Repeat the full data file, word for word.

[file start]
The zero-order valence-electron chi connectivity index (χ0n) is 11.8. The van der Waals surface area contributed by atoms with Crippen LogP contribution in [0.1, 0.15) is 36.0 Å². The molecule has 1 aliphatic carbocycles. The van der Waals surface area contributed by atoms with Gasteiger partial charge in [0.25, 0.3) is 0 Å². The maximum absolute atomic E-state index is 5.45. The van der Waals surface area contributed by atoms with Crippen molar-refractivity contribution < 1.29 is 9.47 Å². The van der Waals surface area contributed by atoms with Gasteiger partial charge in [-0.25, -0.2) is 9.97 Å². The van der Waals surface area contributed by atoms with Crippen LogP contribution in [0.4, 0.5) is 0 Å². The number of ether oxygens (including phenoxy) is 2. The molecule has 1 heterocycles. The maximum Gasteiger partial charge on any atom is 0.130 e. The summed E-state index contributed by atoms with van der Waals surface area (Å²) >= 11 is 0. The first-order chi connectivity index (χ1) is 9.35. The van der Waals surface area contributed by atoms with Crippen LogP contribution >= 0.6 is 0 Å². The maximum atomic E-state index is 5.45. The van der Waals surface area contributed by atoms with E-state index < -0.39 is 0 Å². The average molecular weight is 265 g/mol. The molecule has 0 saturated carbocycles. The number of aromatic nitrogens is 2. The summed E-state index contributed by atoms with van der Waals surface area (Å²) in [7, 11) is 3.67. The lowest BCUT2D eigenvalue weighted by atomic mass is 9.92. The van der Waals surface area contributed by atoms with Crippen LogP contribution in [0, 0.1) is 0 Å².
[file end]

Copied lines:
The zero-order valence-electron chi connectivity index (χ0n) is 11.8. The van der Waals surface area contributed by atoms with Crippen LogP contribution in [0.1, 0.15) is 36.0 Å². The molecule has 1 aliphatic carbocycles. The van der Waals surface area contributed by atoms with Gasteiger partial charge in [0.25, 0.3) is 0 Å². The maximum absolute atomic E-state index is 5.45. The van der Waals surface area contributed by atoms with Crippen molar-refractivity contribution < 1.29 is 9.47 Å². The van der Waals surface area contributed by atoms with Gasteiger partial charge in [-0.25, -0.2) is 9.97 Å². The van der Waals surface area contributed by atoms with Crippen LogP contribution in [0.4, 0.5) is 0 Å². The number of ether oxygens (including phenoxy) is 2. The molecule has 1 heterocycles. The maximum Gasteiger partial charge on any atom is 0.130 e. The summed E-state index contributed by atoms with van der Waals surface area (Å²) >= 11 is 0. The first-order chi connectivity index (χ1) is 9.35. The van der Waals surface area contributed by atoms with Crippen LogP contribution >= 0.6 is 0 Å². The maximum atomic E-state index is 5.45. The van der Waals surface area contributed by atoms with E-state index < -0.39 is 0 Å². The average molecular weight is 265 g/mol. The molecule has 0 saturated carbocycles. The number of aromatic nitrogens is 2. The summed E-state index contributed by atoms with van der Waals surface area (Å²) in [7, 11) is 3.67. The lowest BCUT2D eigenvalue weighted by atomic mass is 9.92. The van der Waals surface area contributed by atoms with Crippen LogP contribution in [0, 0.1) is 0 Å².